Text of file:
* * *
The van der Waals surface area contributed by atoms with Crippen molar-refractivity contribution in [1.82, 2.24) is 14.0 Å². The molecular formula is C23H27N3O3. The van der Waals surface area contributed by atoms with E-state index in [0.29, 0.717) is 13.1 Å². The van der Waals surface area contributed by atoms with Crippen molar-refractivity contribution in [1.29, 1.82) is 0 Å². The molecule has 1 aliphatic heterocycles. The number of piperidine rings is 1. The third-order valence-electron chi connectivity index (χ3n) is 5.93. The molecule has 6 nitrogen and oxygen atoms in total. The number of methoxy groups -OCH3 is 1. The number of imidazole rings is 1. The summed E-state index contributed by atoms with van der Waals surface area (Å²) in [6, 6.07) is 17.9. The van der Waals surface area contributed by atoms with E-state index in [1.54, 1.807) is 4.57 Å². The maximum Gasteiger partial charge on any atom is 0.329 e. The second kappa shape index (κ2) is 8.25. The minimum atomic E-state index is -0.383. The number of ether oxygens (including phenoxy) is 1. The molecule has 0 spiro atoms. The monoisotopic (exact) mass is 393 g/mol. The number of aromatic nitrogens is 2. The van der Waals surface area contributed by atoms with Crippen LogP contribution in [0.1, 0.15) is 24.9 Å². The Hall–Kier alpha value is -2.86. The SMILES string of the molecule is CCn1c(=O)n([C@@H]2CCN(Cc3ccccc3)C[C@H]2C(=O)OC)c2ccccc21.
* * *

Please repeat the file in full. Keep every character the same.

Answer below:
The van der Waals surface area contributed by atoms with Crippen molar-refractivity contribution in [1.82, 2.24) is 14.0 Å². The molecular formula is C23H27N3O3. The van der Waals surface area contributed by atoms with E-state index in [0.29, 0.717) is 13.1 Å². The van der Waals surface area contributed by atoms with Crippen molar-refractivity contribution in [1.29, 1.82) is 0 Å². The molecule has 1 aliphatic heterocycles. The number of piperidine rings is 1. The third-order valence-electron chi connectivity index (χ3n) is 5.93. The molecule has 6 nitrogen and oxygen atoms in total. The number of methoxy groups -OCH3 is 1. The number of imidazole rings is 1. The summed E-state index contributed by atoms with van der Waals surface area (Å²) in [6, 6.07) is 17.9. The van der Waals surface area contributed by atoms with E-state index in [1.54, 1.807) is 4.57 Å². The maximum Gasteiger partial charge on any atom is 0.329 e. The second kappa shape index (κ2) is 8.25. The minimum atomic E-state index is -0.383. The number of ether oxygens (including phenoxy) is 1. The molecule has 0 spiro atoms. The monoisotopic (exact) mass is 393 g/mol. The number of aromatic nitrogens is 2. The van der Waals surface area contributed by atoms with Crippen LogP contribution in [0.1, 0.15) is 24.9 Å². The Hall–Kier alpha value is -2.86. The SMILES string of the molecule is CCn1c(=O)n([C@@H]2CCN(Cc3ccccc3)C[C@H]2C(=O)OC)c2ccccc21.